Yet Another Reason to Drop the Dollar
International Speculation and Rising Food Prices
By UMBERTO MAZZEI February 14, 2011
Henry Kissinger once said that whoever controls food controls people. In other words, everyone surrenders when they see their children starve. That is how the U.S. government subdued the American Indians defending their lands, by exterminating the bison that provided them food and instead handing out food on reservations. The British government did the same to subdue the Boer republics in South Africa by forcing the Boer civilian population into the first concentration camps ever and letting them starve.
International cartels now use their control over the global food supply to make huge profits. There are six major corporations that control the purchase and sale of agricultural products: Cargill, Kraft, Bunge & Born, ADM (Archer Daniels Midland), Nestlé and General Mills. Food prices are set at exchanges in Chicago, New York and London.
Some countries shield their population from commodity speculation on basic foods by restricting the export of their agricultural staples until domestic demand is satisfied. This has a clear and legitimate purpose: to stabilize domestic prices and ensure supply for their own people. Domestic prices are also an uncomfortable testimony of real prices and temper full international market control over pricing.
On January 22, agriculture ministers from 50 countries met in Berlin, to examine the rise of international prices of commodities during the second half of 2010. Before the assembly, World Trade Organization (WTO) director, Pascal Lamy, earned merits with the global food cartels by attacking export restrictions. No doubt hoping that the cartels will hire him when he loses his present position, Lamy attributed the record high international prices of agricultural products to the export limits that some countries apply. His claim was a classic case of sophistry—a distortion of the truth with a false arguments.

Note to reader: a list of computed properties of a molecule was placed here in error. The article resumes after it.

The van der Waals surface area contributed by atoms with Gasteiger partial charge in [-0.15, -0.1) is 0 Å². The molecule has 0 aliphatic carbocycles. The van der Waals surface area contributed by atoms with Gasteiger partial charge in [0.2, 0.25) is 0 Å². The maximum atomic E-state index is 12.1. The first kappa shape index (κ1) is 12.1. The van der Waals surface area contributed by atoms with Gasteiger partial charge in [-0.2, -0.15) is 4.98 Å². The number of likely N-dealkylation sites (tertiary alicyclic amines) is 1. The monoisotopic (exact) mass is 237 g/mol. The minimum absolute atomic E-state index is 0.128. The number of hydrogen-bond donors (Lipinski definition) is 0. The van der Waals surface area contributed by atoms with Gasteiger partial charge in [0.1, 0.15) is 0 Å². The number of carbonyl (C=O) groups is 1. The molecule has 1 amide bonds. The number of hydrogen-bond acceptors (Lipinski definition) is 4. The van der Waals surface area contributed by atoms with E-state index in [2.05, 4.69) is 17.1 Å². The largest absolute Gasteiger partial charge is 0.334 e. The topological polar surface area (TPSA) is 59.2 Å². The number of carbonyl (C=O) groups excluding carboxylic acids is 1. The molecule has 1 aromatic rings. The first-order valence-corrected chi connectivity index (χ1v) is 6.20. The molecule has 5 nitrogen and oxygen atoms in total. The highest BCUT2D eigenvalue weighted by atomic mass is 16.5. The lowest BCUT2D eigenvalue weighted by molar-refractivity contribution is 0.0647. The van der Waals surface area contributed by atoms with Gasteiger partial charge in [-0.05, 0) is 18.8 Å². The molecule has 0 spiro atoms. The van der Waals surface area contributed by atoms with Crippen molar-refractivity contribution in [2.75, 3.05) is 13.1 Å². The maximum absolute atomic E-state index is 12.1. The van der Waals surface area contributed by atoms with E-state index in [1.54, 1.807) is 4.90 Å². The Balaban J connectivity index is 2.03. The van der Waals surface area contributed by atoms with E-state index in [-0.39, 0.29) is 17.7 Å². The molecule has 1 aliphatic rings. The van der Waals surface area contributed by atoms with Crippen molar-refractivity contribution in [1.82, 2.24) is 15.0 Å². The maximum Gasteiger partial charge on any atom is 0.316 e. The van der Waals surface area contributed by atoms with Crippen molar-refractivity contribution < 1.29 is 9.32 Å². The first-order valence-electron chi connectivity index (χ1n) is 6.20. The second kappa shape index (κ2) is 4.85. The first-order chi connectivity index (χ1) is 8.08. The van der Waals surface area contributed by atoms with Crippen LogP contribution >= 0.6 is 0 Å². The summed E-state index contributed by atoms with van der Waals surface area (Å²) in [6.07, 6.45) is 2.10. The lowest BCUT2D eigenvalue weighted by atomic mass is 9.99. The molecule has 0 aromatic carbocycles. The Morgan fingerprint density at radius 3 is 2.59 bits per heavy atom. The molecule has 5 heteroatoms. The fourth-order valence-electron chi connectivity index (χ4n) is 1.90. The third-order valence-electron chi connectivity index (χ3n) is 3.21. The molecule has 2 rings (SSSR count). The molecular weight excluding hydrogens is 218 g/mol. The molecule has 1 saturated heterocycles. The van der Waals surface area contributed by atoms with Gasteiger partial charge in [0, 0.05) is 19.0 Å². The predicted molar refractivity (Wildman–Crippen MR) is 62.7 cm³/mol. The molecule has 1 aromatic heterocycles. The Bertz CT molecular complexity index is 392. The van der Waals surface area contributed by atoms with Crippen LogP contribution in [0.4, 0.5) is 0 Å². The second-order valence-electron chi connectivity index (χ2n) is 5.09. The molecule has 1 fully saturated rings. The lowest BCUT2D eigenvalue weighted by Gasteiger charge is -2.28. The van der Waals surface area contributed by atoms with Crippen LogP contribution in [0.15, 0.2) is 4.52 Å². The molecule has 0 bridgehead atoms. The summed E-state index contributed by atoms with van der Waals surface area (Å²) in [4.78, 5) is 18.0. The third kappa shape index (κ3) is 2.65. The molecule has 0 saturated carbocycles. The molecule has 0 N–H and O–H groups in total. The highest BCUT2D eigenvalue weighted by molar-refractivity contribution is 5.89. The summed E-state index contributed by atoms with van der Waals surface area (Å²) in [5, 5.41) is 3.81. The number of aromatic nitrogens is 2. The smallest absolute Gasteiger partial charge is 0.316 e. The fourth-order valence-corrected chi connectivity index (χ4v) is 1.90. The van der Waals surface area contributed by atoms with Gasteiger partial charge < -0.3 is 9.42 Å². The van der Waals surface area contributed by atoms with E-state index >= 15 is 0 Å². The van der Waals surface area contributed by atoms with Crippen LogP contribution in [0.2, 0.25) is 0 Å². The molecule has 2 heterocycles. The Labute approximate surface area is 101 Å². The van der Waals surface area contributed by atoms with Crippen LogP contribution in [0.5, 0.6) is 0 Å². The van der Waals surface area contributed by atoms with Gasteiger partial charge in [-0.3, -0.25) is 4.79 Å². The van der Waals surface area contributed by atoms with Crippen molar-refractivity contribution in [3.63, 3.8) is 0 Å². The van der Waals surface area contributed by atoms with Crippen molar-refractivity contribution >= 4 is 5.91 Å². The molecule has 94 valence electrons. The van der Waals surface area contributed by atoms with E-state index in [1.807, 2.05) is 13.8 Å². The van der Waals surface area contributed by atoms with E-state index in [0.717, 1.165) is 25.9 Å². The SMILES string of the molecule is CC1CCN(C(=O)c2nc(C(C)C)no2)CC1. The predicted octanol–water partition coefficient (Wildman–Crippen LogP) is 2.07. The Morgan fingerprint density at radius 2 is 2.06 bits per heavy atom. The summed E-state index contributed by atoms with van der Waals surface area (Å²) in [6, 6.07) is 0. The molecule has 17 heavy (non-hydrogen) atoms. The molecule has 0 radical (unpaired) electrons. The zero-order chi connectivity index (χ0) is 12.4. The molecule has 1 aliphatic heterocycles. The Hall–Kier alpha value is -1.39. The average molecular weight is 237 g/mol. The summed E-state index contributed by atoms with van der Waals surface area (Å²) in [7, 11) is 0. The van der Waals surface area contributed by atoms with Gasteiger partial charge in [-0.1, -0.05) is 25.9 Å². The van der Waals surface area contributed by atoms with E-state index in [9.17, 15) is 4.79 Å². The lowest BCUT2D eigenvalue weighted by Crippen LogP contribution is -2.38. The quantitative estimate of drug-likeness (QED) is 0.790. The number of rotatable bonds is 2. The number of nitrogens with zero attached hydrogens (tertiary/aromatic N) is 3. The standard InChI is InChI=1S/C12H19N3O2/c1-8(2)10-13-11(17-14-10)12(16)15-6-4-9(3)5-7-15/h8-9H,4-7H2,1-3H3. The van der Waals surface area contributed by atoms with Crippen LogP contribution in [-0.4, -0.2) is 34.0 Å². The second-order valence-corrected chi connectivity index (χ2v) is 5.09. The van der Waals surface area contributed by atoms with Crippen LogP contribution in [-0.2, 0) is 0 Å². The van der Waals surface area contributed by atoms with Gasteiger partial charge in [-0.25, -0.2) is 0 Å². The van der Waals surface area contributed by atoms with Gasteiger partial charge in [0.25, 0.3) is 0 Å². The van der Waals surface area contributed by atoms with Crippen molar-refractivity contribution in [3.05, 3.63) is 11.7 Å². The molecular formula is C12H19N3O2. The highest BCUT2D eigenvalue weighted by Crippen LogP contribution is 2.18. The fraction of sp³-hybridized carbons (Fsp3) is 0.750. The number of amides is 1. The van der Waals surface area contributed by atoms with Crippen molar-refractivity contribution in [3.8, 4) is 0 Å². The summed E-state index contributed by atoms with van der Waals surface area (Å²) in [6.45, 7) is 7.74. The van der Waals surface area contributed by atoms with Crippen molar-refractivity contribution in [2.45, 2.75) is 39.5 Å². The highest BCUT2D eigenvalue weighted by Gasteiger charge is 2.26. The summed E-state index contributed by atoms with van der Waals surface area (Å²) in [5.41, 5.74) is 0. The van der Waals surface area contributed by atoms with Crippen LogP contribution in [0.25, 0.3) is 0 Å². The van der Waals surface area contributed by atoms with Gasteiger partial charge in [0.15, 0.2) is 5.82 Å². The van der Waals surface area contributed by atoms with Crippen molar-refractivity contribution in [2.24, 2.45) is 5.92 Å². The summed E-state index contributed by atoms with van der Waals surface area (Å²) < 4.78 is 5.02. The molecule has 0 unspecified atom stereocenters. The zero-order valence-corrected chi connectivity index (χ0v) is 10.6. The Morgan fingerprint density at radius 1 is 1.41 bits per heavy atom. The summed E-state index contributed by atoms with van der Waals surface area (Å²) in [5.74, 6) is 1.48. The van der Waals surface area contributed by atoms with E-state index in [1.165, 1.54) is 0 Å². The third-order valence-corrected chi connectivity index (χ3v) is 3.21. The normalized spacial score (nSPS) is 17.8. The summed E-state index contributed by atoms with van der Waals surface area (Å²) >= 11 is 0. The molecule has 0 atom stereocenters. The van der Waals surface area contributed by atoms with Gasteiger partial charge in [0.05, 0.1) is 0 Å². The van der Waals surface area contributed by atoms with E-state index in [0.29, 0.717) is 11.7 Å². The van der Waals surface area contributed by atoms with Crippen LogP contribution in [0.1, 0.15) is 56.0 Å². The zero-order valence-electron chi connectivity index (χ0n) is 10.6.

"Export restrictions are a prime cause of current and recent surges in global food prices, and countries should find other ways to secure domestic supplies," the WTO chief said. "Export restrictions lead to panic in markets when different actors see prices rising at stellar speed," he added.
Mr. Lamy illogically ignores the fact that a sudden rise in agricultural commodity prices, as reported three weeks ago by the UN Food and Agriculture Organization (FAO), cannot be attributed to controls that have always been there. Those controls, as he acknowledges, are imposed to assure supply to the population of the producing countries and, although Lamy did not say it, also to stabilize national and to an extent, international agricultural prices. This last point is very annoying to the cartels that dominate international food trade.
After attacking export restrictions, Mr. Lamy stated that exporting countries seek other ways to assure their own national supply. But here his proposals for a different approach are misleading. Lamy called for an increase in global food production, "more social safety nets, more food aid and food supplies and …humanitarian aid exempt from export restrictions."
Let's look first at the call for an increase in global food production. Countries that now must import food used to feed themselves until free trade and the export subsidies of rich countries ruined their farmers. The WTO unfairly allows subsidies in some countries and prohibits them in others. More production in countries that subsidize exports would worsen the rural crisis in the Third World. more